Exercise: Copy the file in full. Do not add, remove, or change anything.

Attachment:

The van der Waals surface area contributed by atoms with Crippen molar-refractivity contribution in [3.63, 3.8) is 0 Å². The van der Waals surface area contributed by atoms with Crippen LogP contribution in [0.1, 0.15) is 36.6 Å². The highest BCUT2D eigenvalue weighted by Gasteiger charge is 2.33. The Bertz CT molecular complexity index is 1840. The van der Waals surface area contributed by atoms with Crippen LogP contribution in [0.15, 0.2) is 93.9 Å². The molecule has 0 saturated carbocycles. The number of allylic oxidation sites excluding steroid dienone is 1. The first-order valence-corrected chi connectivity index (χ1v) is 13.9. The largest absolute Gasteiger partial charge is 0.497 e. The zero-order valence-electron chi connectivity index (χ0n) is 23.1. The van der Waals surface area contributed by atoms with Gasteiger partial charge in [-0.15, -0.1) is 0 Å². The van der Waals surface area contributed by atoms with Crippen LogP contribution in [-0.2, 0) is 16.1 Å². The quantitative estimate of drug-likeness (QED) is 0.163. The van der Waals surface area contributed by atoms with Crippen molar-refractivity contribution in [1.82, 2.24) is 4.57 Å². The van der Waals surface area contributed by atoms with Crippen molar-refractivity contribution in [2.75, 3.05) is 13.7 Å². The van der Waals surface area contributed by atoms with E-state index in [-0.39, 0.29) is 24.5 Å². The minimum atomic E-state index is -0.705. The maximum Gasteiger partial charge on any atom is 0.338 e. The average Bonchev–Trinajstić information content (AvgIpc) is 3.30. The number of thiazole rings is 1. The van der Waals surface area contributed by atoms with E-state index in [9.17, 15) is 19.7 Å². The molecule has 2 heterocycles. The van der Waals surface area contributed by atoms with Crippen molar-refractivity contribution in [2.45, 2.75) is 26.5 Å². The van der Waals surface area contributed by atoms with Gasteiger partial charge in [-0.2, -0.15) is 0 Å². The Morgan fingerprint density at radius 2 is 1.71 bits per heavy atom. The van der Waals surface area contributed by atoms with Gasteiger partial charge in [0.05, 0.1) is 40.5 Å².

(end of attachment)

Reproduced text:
The van der Waals surface area contributed by atoms with Crippen molar-refractivity contribution in [3.63, 3.8) is 0 Å². The van der Waals surface area contributed by atoms with Crippen LogP contribution in [0.1, 0.15) is 36.6 Å². The highest BCUT2D eigenvalue weighted by Gasteiger charge is 2.33. The Bertz CT molecular complexity index is 1840. The van der Waals surface area contributed by atoms with Crippen LogP contribution in [0.15, 0.2) is 93.9 Å². The molecule has 0 saturated carbocycles. The number of allylic oxidation sites excluding steroid dienone is 1. The first-order valence-corrected chi connectivity index (χ1v) is 13.9. The largest absolute Gasteiger partial charge is 0.497 e. The zero-order valence-electron chi connectivity index (χ0n) is 23.1. The van der Waals surface area contributed by atoms with Gasteiger partial charge in [-0.15, -0.1) is 0 Å². The van der Waals surface area contributed by atoms with Crippen LogP contribution in [-0.2, 0) is 16.1 Å². The quantitative estimate of drug-likeness (QED) is 0.163. The van der Waals surface area contributed by atoms with Crippen molar-refractivity contribution in [1.82, 2.24) is 4.57 Å². The van der Waals surface area contributed by atoms with Crippen molar-refractivity contribution in [2.75, 3.05) is 13.7 Å². The van der Waals surface area contributed by atoms with E-state index in [-0.39, 0.29) is 24.5 Å². The minimum atomic E-state index is -0.705. The maximum Gasteiger partial charge on any atom is 0.338 e. The average Bonchev–Trinajstić information content (AvgIpc) is 3.30. The number of thiazole rings is 1. The van der Waals surface area contributed by atoms with E-state index in [9.17, 15) is 19.7 Å². The molecule has 2 heterocycles. The van der Waals surface area contributed by atoms with Crippen molar-refractivity contribution in [2.45, 2.75) is 26.5 Å². The van der Waals surface area contributed by atoms with Gasteiger partial charge in [-0.2, -0.15) is 0 Å². The Morgan fingerprint density at radius 2 is 1.71 bits per heavy atom. The van der Waals surface area contributed by atoms with Gasteiger partial charge in [0.05, 0.1) is 40.5 Å².